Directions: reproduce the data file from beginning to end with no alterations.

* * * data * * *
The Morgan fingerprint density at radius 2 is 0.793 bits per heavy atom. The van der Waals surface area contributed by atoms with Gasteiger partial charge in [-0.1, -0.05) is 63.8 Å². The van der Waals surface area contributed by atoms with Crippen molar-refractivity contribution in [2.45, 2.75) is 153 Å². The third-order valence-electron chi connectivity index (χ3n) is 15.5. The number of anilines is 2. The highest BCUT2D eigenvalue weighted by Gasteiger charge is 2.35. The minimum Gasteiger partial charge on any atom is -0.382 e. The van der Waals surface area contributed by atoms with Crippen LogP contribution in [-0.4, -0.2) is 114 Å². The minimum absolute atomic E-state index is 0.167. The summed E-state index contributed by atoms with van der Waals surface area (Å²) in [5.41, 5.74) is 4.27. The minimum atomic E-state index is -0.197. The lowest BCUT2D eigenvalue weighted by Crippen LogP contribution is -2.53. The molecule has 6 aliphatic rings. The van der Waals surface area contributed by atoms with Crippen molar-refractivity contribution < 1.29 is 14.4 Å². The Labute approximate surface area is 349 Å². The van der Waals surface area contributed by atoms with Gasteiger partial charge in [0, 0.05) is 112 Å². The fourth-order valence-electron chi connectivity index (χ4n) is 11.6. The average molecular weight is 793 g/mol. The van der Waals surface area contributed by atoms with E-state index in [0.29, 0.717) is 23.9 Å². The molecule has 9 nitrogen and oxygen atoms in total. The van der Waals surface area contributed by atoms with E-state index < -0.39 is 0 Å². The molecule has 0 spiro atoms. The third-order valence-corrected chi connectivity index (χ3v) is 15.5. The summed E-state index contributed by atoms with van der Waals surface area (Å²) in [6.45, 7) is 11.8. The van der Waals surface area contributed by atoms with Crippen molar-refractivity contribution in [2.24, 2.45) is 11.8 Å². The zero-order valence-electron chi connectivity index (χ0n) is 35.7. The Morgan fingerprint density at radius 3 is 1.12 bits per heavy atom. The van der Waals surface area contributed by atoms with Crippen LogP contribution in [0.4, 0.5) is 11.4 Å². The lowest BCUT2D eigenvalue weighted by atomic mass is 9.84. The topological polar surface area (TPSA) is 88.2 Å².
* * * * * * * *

The Morgan fingerprint density at radius 2 is 0.793 bits per heavy atom. The van der Waals surface area contributed by atoms with Gasteiger partial charge in [-0.1, -0.05) is 63.8 Å². The van der Waals surface area contributed by atoms with Crippen molar-refractivity contribution in [2.45, 2.75) is 153 Å². The third-order valence-electron chi connectivity index (χ3n) is 15.5. The number of anilines is 2. The highest BCUT2D eigenvalue weighted by Gasteiger charge is 2.35. The minimum Gasteiger partial charge on any atom is -0.382 e. The van der Waals surface area contributed by atoms with Crippen LogP contribution in [-0.4, -0.2) is 114 Å². The minimum absolute atomic E-state index is 0.167. The summed E-state index contributed by atoms with van der Waals surface area (Å²) in [5.41, 5.74) is 4.27. The minimum atomic E-state index is -0.197. The lowest BCUT2D eigenvalue weighted by Crippen LogP contribution is -2.53. The molecule has 6 aliphatic rings. The van der Waals surface area contributed by atoms with Crippen molar-refractivity contribution < 1.29 is 14.4 Å². The Labute approximate surface area is 349 Å². The van der Waals surface area contributed by atoms with Gasteiger partial charge in [0, 0.05) is 112 Å². The fourth-order valence-electron chi connectivity index (χ4n) is 11.6. The average molecular weight is 793 g/mol. The van der Waals surface area contributed by atoms with E-state index in [0.29, 0.717) is 23.9 Å². The molecule has 9 nitrogen and oxygen atoms in total. The van der Waals surface area contributed by atoms with E-state index < -0.39 is 0 Å². The molecule has 0 spiro atoms. The third-order valence-corrected chi connectivity index (χ3v) is 15.5. The summed E-state index contributed by atoms with van der Waals surface area (Å²) in [6.45, 7) is 11.8. The van der Waals surface area contributed by atoms with Crippen molar-refractivity contribution in [2.24, 2.45) is 11.8 Å². The zero-order valence-electron chi connectivity index (χ0n) is 35.7. The Morgan fingerprint density at radius 3 is 1.12 bits per heavy atom. The van der Waals surface area contributed by atoms with Crippen LogP contribution in [0.4, 0.5) is 11.4 Å². The lowest BCUT2D eigenvalue weighted by atomic mass is 9.84. The topological polar surface area (TPSA) is 88.2 Å².